Novo Nordisk ($NVO) racked up another set of positive data for its diabetes drug Victoza. The GLP-1 agonist bested Merck's Januvia and Amylin Pharmaceuticals' ($AMLN) Byetta once again, this time by helping more patients push their blood sugar levels below a target of 7%.
The Danish drugmaker has been working to sharpen Victoza's edge in the fast-growing diabetes market. Now that Bristol-Myers Squibb ($BMY) and AstraZeneca ($AZN) have teamed up to buy Amylin--and thus to promote Byetta and its long-acting counterpart Bydureon--Novo will be facing a double dose of Big Pharma marketing, rather than just one, with Amylin's ex-partner Eli Lilly ($LLY).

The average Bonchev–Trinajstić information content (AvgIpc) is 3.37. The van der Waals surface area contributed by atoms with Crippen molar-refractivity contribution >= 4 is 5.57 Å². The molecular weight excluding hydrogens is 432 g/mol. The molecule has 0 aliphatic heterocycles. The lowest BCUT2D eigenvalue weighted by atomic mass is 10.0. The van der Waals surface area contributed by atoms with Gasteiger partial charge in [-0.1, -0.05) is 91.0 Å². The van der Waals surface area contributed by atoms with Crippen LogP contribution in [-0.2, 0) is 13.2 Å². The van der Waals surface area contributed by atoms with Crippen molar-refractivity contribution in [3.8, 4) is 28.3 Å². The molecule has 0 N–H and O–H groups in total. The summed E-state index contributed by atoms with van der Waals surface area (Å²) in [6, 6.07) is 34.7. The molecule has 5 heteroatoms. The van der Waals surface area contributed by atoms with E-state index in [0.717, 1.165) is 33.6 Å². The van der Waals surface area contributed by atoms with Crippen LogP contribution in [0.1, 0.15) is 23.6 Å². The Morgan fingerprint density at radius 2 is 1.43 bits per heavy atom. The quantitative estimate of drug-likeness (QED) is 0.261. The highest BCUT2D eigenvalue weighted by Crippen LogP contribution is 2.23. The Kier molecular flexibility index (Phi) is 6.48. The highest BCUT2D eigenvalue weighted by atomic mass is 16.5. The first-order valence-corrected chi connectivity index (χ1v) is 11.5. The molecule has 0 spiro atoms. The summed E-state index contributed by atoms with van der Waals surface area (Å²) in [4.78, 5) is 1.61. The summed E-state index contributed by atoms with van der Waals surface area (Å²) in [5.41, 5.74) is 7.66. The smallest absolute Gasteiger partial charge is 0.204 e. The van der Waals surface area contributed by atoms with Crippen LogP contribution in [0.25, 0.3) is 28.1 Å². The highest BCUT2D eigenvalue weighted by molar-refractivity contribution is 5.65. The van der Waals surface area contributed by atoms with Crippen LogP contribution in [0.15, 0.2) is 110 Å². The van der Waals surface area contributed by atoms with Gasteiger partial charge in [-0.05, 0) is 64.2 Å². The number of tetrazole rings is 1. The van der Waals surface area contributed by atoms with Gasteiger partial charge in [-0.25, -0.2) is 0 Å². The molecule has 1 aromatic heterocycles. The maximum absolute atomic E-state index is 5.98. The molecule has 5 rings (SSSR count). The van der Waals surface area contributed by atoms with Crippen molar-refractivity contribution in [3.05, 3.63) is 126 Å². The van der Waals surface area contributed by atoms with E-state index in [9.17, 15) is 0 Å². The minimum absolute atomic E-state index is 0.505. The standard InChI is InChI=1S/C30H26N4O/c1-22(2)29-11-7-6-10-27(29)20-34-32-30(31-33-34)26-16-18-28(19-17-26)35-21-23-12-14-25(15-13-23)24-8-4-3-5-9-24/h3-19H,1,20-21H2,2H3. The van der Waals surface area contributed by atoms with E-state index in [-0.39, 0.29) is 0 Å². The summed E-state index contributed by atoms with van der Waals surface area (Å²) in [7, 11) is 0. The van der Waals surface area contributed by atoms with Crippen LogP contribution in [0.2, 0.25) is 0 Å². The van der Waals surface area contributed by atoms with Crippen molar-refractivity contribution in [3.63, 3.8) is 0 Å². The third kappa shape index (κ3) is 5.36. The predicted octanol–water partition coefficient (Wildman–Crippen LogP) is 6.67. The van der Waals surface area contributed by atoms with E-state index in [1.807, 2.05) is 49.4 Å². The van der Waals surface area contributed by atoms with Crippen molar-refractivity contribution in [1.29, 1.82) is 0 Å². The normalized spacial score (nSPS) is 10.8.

So, Novo has presented study after study comparing Victoza with big competitors, such as Januvia, a DPP-4 inhibitor that's growing quickly. With one of those studies, Victoza won FDA approval earlier this year for a superiority claim. The official label now points out Victoza's edge in controlling blood sugar and body weight.
Keeping Victoza ahead of the game is especially important now that approval of its long-acting insulin has been postponed. Tresiba did win backing from an FDA advisory committee earlier this month, but its final FDA decision won't come till next year. In the meantime, Victoza has been delivering big growth to Novo's top line; in fact, sales of the drug grew 64% for the first 9 months of the year.
Meanwhile, Sanofi ($SNY) is nearing the finish line for its direct competitor to Victoza, Lyxumia. Eleven days ago, Europe's Committee for Medicinal Products for Human Use recommended the drug for approval, and Sanofi plans to file in the U.S. next month.